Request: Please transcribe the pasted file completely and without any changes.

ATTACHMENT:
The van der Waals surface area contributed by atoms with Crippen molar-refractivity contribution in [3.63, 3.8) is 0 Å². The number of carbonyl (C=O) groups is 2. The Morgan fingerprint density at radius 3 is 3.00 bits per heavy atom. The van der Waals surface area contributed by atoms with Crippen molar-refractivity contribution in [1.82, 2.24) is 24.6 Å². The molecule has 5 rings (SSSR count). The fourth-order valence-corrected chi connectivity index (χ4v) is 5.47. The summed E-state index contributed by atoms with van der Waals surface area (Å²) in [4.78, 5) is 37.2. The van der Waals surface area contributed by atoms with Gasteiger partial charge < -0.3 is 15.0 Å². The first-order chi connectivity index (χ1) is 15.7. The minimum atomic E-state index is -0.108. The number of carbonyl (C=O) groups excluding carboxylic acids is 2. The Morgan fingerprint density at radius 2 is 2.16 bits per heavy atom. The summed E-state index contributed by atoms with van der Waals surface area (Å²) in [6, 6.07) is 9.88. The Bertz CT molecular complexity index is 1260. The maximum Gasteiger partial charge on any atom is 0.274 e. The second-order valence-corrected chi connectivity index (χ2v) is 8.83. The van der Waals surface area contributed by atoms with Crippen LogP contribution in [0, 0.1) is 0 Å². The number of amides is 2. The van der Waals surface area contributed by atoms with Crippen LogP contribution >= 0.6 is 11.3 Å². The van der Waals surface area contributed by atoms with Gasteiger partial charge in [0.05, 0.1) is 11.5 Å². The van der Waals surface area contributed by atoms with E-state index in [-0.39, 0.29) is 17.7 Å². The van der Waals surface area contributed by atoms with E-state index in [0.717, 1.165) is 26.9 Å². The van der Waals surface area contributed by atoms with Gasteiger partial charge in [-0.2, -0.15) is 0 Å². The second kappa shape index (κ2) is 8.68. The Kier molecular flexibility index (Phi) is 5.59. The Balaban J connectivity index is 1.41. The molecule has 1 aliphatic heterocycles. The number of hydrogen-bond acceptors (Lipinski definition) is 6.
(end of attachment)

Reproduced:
The van der Waals surface area contributed by atoms with Crippen molar-refractivity contribution in [3.63, 3.8) is 0 Å². The number of carbonyl (C=O) groups is 2. The Morgan fingerprint density at radius 3 is 3.00 bits per heavy atom. The van der Waals surface area contributed by atoms with Crippen molar-refractivity contribution in [1.82, 2.24) is 24.6 Å². The molecule has 5 rings (SSSR count). The fourth-order valence-corrected chi connectivity index (χ4v) is 5.47. The summed E-state index contributed by atoms with van der Waals surface area (Å²) in [4.78, 5) is 37.2. The van der Waals surface area contributed by atoms with Gasteiger partial charge < -0.3 is 15.0 Å². The first-order chi connectivity index (χ1) is 15.7. The minimum atomic E-state index is -0.108. The number of carbonyl (C=O) groups excluding carboxylic acids is 2. The Morgan fingerprint density at radius 2 is 2.16 bits per heavy atom. The summed E-state index contributed by atoms with van der Waals surface area (Å²) in [6, 6.07) is 9.88. The Bertz CT molecular complexity index is 1260. The maximum Gasteiger partial charge on any atom is 0.274 e. The second-order valence-corrected chi connectivity index (χ2v) is 8.83. The van der Waals surface area contributed by atoms with Crippen LogP contribution in [0, 0.1) is 0 Å². The number of amides is 2. The van der Waals surface area contributed by atoms with Crippen LogP contribution >= 0.6 is 11.3 Å². The van der Waals surface area contributed by atoms with Gasteiger partial charge in [0.05, 0.1) is 11.5 Å². The van der Waals surface area contributed by atoms with E-state index in [-0.39, 0.29) is 17.7 Å². The van der Waals surface area contributed by atoms with E-state index in [0.717, 1.165) is 26.9 Å². The van der Waals surface area contributed by atoms with Gasteiger partial charge in [-0.2, -0.15) is 0 Å². The second kappa shape index (κ2) is 8.68. The Kier molecular flexibility index (Phi) is 5.59. The Balaban J connectivity index is 1.41. The molecule has 1 aliphatic heterocycles. The number of hydrogen-bond acceptors (Lipinski definition) is 6.